Well, I was planning on taking the rest of the evening off but the people have spoken and I am obliged to answer. My most recent post from our Command Line series detailed the steps to install the latest version of Mozilla’s Firefox browser to replace the default Extended Support Release that comes in Debian 9. Reader “poorplayer” dropped a comment asking if there was a way to install the newest version of Libre Office. To clarify, the default build of Libre Office in the Debian Stretch repository is on version 5 but the latest version is actually 6.4.
Thankfully, where there’s a will, there’s a way and we have a way. Installing Libre Office is a bit more laborious than just downloading a clicking a .deb file but with a few, simple terminal commands, we’ll have a fresh and up-to-date version of Libre Office on your Chromebook in no time. First, you will want to remove any previous installations of Libre Office. If you installed it from the terminal, remove it with the command below.
sudo apt remove libreoffice
Next, you’ll want to head over to the Libre Office website and download the latest Linux version. Currently, it is version 6.4.1 and you will want the 64-bit Linux (deb) file. Download it and move it from your Download folder to your Linux folder. You may notice that it is not a .deb file but instead, we have a tar.gz package. The .tar extension denotes an archive and the .gz represents a compressed zip file. This file contains all of the Debian packages we need to install Libre Office but we will have to unpack them before they are executable. Let’s get down to it.
Open your Linux terminal and enter the command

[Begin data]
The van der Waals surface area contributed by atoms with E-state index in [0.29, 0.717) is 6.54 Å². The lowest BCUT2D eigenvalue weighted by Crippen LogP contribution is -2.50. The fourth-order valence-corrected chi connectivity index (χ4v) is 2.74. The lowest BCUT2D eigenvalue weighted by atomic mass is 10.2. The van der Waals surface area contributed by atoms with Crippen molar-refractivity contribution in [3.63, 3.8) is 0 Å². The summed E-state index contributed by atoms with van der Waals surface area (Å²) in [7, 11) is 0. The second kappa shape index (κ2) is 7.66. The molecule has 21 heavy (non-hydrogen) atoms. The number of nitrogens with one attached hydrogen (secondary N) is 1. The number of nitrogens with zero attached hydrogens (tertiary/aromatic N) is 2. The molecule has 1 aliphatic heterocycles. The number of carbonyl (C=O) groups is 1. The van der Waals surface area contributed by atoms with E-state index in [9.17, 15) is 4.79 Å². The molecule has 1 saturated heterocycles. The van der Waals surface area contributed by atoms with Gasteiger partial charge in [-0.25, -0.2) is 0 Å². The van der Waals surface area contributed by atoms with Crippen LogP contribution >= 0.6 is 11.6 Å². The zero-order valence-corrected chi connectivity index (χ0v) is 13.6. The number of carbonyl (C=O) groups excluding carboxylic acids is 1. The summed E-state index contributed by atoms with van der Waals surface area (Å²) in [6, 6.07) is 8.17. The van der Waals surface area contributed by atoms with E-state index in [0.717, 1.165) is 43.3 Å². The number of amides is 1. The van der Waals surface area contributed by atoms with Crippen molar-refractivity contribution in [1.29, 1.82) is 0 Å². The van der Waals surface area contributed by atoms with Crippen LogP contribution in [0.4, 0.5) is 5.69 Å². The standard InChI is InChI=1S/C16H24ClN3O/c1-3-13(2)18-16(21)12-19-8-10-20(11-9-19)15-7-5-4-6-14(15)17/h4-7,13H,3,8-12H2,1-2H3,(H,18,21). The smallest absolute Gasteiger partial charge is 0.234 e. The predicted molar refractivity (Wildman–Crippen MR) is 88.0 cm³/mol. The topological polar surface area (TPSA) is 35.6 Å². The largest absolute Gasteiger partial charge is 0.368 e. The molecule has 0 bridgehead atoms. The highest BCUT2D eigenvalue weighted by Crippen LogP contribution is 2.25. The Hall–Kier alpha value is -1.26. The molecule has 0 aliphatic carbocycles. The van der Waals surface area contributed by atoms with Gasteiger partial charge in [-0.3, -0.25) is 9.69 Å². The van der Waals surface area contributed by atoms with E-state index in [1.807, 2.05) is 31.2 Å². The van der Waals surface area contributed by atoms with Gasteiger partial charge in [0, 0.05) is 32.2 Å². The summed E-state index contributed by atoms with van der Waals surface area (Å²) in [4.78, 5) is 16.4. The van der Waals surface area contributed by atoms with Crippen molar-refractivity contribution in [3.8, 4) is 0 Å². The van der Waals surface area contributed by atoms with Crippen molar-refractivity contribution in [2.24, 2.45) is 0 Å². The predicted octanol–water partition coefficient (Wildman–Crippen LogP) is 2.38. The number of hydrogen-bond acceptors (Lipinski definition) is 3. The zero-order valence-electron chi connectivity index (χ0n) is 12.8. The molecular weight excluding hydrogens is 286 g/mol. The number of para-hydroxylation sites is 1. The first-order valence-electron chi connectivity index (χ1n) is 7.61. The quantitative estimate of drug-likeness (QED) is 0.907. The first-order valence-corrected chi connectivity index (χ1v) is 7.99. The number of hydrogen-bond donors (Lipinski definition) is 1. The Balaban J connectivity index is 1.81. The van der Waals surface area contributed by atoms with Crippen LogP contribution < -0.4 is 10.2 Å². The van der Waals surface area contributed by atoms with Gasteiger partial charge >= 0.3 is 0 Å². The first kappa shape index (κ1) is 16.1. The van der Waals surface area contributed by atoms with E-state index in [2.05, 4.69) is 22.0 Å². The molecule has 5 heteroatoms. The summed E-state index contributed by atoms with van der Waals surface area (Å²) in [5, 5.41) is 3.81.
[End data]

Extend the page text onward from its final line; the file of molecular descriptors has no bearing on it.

ls to confirm that the file is in the proper place. Next, we’ll unpack the tar.gz file using the following command. Note that you will want to make sure the filename exactly matches the one you downloaded.
sudo tar -xf LibreOffice_6.4.1_Linux_x86-64_deb.tar.gz
You should now have a new folder inside your Linux folder named LibreOffice_22.214.171.124_Linux_x86-64_deb. This folder contains a readme folder and a DEBS folder that contains all of the Debian packages that we will install for Libre Office. To begin the process, we will need to point the terminal to the DEBS folder. Do this by executing the following two commands.
The last step is to install all of the Debian packages for Libre Office. This is a suite of applications so the process will take a few minutes but you can trigger the installation for all of the packages with the single command here.
sudo dpkg -i *.deb
Again, this process will take some time but when it’s finished, you will have the latest versions of all of the Libre Office applications which are great alternatives for Microsoft Office. Hopefully, as we continue to dig deeper into Linux apps, you’ll find this new aspect of Chrome OS to be a useful addition and nothing to be intimidated by. I hope you tune in for more Command Line because I’m having a blast sharing it with you.